Who do you write for?

In case you haven’t heard, I’m now offering a Writing Workshop over on my Patreon page. In my lessons, I go through some of the ins and outs of storytelling, and at the end of each lesson, I provide an exercise to explore that subject further. In addition to getting the exercise component, Patrons also get the information a week earlier than what you’re seeing here. If you’re interested in learning about writing and storytelling more, you can join in on my lesson plan (and get access to everything that came before) for $15/month.

If you’re looking to grow as a creator and hone your craft, one important thing you need to ask yourself is Who do you write for? Think about it and answer it honestly. Are you writing because you want to find success? Are you writing because you think you have a good story for young adults? Are you writing because you think it sounds glamourous or fun?

It’s important to figure out what motivates you as a writer, but the person you should be trying to please before anyone else (above agents, editors, publishers, readers, etc.) is you.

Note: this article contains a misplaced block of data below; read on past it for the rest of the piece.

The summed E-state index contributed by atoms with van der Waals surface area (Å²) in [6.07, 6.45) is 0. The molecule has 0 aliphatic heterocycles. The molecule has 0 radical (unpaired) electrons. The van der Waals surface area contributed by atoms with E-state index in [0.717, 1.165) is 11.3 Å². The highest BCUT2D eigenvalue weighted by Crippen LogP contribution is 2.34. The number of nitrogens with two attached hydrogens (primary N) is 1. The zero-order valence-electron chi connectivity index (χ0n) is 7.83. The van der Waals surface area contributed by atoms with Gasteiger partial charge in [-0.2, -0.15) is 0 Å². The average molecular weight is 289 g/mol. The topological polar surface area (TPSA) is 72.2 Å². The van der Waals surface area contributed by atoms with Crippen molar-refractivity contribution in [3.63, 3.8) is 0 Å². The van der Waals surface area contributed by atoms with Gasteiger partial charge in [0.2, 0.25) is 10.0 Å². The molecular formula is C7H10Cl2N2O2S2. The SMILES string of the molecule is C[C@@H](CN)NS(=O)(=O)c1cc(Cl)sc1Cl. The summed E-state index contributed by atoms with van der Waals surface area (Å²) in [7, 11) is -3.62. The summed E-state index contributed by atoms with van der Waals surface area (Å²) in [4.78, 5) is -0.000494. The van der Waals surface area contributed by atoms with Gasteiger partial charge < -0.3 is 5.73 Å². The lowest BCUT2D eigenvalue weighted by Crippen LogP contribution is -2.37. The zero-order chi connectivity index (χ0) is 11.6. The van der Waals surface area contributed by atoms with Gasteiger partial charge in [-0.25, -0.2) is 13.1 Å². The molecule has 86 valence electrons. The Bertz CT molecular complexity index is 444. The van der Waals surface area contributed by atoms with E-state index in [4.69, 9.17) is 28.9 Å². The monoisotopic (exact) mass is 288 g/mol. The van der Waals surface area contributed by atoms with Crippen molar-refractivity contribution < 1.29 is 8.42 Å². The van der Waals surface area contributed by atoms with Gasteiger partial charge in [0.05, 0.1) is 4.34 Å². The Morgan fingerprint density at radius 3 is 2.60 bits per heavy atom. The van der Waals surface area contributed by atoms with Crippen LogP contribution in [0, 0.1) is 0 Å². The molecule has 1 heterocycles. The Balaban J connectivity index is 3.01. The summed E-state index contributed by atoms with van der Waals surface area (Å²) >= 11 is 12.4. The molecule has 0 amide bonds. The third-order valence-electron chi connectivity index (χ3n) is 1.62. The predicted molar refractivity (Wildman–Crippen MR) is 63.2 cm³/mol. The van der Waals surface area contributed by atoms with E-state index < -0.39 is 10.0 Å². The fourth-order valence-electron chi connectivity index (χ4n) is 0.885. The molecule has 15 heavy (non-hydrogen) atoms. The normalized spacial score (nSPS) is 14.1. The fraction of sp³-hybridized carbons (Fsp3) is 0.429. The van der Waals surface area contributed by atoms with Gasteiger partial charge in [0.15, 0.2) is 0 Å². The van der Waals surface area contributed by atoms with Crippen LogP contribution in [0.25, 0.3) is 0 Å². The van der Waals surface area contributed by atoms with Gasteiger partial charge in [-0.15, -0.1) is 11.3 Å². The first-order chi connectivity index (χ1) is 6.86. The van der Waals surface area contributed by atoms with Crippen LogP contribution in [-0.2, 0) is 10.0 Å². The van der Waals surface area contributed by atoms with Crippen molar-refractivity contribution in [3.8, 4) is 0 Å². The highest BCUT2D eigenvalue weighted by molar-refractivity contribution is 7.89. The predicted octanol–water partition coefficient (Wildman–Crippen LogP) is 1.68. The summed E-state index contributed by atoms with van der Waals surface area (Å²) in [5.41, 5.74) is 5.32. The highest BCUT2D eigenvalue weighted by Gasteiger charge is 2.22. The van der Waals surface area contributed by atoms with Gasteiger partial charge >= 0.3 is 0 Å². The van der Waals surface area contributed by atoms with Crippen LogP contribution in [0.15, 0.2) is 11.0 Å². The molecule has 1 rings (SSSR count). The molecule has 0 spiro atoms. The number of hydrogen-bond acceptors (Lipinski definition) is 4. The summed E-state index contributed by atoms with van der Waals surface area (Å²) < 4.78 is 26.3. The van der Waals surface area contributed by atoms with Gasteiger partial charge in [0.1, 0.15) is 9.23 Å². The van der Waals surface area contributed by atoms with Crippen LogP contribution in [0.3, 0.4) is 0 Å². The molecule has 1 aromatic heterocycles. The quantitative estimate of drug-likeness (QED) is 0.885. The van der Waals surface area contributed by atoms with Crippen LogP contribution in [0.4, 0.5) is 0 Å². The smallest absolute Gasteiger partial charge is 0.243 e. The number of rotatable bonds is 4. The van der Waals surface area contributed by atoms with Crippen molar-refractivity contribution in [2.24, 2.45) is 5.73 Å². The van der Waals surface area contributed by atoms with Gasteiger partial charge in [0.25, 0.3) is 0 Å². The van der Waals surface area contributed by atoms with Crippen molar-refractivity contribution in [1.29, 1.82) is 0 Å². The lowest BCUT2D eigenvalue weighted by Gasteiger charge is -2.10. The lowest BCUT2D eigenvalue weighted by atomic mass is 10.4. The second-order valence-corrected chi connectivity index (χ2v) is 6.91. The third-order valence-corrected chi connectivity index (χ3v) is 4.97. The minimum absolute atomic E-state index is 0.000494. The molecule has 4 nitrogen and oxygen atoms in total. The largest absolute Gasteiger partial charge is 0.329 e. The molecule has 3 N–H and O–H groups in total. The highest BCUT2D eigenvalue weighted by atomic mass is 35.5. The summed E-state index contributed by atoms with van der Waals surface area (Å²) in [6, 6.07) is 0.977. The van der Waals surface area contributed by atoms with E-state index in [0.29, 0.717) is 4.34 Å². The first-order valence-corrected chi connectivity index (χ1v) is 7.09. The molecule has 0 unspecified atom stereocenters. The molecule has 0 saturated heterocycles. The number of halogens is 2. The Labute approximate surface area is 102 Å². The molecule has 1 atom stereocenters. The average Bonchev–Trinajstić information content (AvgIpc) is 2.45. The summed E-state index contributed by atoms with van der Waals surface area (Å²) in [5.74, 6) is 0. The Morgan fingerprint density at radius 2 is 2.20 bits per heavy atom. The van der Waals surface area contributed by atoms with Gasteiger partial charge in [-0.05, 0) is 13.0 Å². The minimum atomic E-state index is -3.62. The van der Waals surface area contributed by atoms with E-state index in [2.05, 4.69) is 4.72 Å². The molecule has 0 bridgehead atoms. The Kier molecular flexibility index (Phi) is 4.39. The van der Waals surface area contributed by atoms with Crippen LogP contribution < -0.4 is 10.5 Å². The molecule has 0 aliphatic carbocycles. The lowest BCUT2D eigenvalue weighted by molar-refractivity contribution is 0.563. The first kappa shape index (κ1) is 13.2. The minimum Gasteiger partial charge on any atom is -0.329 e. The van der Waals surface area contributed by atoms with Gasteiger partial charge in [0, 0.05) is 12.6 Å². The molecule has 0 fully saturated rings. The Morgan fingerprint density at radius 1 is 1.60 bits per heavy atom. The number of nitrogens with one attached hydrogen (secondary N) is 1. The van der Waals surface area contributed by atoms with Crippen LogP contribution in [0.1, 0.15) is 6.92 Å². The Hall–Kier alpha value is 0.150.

Behind every great story is a creator that loved what they were doing first and foremost. They believed in the story not for anyone else but for themselves. They pursued it because it was something that they couldn’t get out of their heads until it was down on paper. Of course, I’m sure this isn’t true for all creators…I’m sure some just told a story for the sake of it. But I personally believe that the best stories–and the ones that people connect with the most–are the ones that we would’ve wanted to read ourselves.

Your mom or dad or partner might say that they’re your #1 fan, and it’s amazing to have that kind of support in your life, but they shouldn’t be at the top of that list. The person (imposter syndrome and all other anxiety aside) that should be the biggest fan of the story you’re trying to tell is you.

Writing is far from a glamourous or exciting job. It’s wonderful but it’s hard work, and getting a draft from its first incarnation to the final thing requires a lot of finessing, and you have to be able to listen to constructive feedback that will take it to the next level. A passion for writing and for the story itself is a must to make it over that finish line. Writing can take a huge emotional toll on you as you process and implement changes that are ultimately for the better. But you need that connection to a story and to the characters to stick with it…because otherwise, why bother?


You can also see me talk about this more (along with Kaylee) over on Instagram.